NewsLocal NewsIn Your NeighborhoodGreen Bay


UW-Green Bay considers dropping majors and minors, while enrollment is up

Posted at 6:25 PM, Nov 08, 2023
and last updated 2023-11-08 19:25:37-05
  • UW-GB faculty, staff learned that six majors and minors combined could be discontinued. The final decision will be made February 2024.
  • The three majors under evaluation: Economics (keep minor), Environmental Policy and Planning, Theatre and Dance (keep minor)
  • The three minors under evaluation: International Environmental Studies, Geography and Physics

(The following is a transcription of the full broadcast story)

Some big changes could be coming to the UW-GB campus that would affect faculty, staff and students.

Changes that could create challenges for some students after faculty and staff learned that six majors and minors combined could be discontinued.

All during a time when the university experiences another increase in enrollment.

I spoke with Provost Kate Burns Tuesday afternoon about the confusion this might bring to students.

"I would say as an institution, we continue to evolve. And we're always looking at what programs are we offering just like we added engineering and nursing to really to meet community needs," Burns said. "Students really want to be able to see their future path within the institution and, like I said, that does take a variety of forms so we have to make sure we offer a variety of courses a variety of programs. It's just finding the right mix to meet those student and community needs."

An email was sent to faculty and staff Tuesday afternoon addressing the six majors and minors could be shut down.

Provost Burns noted in the email:

"It is important to note that when a major or minor is discontinued, it does not impact our current students ... We need to regularly assess how we are aligning with our mission to serve northeastern Wisconsin and beyond."

Burns also added the following:

"There are a variety of reasons that these majors and minors are being considered, including enrollment and market demand trends, student outcomes, staffing and workload, and budgetary impact, to name a few."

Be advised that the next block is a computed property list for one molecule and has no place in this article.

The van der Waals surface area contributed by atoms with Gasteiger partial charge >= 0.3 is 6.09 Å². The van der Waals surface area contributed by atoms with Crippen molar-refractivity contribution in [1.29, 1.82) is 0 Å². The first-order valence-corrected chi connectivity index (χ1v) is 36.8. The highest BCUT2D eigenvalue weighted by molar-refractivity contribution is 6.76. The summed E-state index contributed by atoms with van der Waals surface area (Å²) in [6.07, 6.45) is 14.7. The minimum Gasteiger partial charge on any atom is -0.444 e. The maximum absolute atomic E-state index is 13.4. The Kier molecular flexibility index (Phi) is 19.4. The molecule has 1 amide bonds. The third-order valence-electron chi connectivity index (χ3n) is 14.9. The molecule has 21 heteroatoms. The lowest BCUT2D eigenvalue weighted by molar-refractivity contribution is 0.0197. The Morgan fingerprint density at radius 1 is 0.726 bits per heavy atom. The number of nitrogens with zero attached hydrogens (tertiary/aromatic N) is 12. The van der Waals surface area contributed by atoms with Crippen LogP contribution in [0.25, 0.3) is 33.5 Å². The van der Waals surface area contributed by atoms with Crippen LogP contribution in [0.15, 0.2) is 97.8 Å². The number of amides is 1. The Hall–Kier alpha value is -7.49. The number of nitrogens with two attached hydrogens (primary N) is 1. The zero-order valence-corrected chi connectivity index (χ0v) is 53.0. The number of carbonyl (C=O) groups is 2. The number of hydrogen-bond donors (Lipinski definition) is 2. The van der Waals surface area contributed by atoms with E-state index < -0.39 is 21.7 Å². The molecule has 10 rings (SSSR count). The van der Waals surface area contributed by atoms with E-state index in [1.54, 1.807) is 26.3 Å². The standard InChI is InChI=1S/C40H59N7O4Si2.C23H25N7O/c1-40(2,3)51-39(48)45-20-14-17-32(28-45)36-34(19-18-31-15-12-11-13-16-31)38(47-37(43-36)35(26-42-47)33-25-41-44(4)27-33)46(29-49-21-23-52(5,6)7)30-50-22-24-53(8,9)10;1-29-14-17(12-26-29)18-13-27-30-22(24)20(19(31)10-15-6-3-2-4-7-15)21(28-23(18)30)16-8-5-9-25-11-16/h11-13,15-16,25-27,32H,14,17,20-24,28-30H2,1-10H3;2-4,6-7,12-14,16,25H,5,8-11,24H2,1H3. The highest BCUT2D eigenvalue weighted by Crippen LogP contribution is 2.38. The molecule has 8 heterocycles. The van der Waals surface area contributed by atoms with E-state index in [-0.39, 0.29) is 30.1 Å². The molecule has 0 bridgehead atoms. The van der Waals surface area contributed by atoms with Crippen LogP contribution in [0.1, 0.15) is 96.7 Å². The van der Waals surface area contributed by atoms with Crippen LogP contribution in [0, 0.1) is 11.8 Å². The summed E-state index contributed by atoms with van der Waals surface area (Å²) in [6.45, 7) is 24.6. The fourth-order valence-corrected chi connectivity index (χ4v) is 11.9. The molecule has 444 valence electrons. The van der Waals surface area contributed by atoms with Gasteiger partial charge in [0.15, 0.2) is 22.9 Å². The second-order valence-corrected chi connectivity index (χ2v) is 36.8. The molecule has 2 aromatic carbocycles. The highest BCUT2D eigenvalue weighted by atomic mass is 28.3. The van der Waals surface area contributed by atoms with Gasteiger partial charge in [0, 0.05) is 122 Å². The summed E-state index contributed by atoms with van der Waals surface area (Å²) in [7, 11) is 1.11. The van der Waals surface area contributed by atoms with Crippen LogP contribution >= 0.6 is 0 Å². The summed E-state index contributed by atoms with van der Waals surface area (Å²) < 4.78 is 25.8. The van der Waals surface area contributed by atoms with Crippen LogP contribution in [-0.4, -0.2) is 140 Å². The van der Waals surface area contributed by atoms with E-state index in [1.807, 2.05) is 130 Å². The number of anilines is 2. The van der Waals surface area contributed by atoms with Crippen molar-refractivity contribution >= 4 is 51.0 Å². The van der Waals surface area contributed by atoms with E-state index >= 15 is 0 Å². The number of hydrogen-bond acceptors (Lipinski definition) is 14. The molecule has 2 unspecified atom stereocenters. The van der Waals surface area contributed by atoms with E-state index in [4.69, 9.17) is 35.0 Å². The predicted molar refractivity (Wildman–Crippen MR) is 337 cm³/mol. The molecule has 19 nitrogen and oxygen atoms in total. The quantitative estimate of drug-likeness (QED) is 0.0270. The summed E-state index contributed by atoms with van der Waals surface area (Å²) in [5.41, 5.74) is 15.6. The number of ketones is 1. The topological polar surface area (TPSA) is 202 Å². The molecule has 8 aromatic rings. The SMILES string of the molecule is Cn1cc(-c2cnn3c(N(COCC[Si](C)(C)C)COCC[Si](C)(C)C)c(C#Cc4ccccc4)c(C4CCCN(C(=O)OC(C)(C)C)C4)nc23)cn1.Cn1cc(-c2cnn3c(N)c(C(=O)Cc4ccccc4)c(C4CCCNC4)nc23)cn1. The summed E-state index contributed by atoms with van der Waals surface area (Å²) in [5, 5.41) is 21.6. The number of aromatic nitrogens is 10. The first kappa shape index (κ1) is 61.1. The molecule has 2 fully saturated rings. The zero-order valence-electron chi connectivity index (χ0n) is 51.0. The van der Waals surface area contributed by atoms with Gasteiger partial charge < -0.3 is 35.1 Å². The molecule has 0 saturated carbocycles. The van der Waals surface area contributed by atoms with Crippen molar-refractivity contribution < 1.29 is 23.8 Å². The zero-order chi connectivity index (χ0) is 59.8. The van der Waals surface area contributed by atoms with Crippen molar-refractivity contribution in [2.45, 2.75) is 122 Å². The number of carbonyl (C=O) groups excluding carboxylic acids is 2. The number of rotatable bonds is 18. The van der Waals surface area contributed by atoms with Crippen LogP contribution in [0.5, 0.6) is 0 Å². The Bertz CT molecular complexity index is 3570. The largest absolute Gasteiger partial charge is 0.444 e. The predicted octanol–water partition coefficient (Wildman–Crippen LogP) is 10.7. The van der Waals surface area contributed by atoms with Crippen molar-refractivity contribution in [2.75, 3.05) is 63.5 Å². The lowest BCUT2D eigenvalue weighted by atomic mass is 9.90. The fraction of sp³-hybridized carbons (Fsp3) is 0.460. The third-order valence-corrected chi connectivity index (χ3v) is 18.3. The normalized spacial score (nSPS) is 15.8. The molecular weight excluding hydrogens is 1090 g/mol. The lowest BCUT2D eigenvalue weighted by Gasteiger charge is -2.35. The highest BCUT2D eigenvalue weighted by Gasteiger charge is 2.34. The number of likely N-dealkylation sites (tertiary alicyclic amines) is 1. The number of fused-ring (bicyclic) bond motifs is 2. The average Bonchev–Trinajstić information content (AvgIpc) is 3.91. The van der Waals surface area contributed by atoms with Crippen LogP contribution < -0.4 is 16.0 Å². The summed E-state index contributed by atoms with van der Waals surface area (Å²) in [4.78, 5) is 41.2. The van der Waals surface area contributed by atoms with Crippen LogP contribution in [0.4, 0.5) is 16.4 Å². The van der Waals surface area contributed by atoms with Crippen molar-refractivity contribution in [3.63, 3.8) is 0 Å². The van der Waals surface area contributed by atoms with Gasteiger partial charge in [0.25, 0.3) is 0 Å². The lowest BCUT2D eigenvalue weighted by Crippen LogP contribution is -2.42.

Provost Burns did not go into any further detail in person about the upcoming decision on the majors and minors.

Tanisha Vandenlangenberg, vice president of student government association, shares her thoughts and what the group plans to do.

"We aren't the ones making those decisions but we can make student voices heard," Vandenlangenberg said. "So I think in meetings with the chancellor, when Riley and I meet with him, it's really important to bring student concerns to him."

Tom Seidler serves as the student workers' rights executive for student government association.

"There are so many different facets of the school that you can go to and learn different organizations," Seidler said. "If we start losing that I think some of the identity of the school be lost as well."

Vandenlangenberg and Seidler said a petition was created to stop the Theatre and Dance program from being shut down.

"There isn't anything humanity can't do and this is very small in that larger spectrum, but we can overcome these challenges," Seidler said. "Maybe we can get those majors and minors back so that students can enjoy those things."

With the possible loss in majors comes big numbers for enrollment.

The school has seen a 7.6% enrollment increase with more than 10,300 students. The university also boasts a 4.4% increase in first-generation students.

The institution now claims to be the fastest growing university in the state.

"We focus a lot on meeting students where they are," Burns said. "Where we talk a lot about is our access mission, that we're here to provide access to higher education for those in our community."

Provost Burns says that a decision for the majors could happen as soon as
Feb. 2024.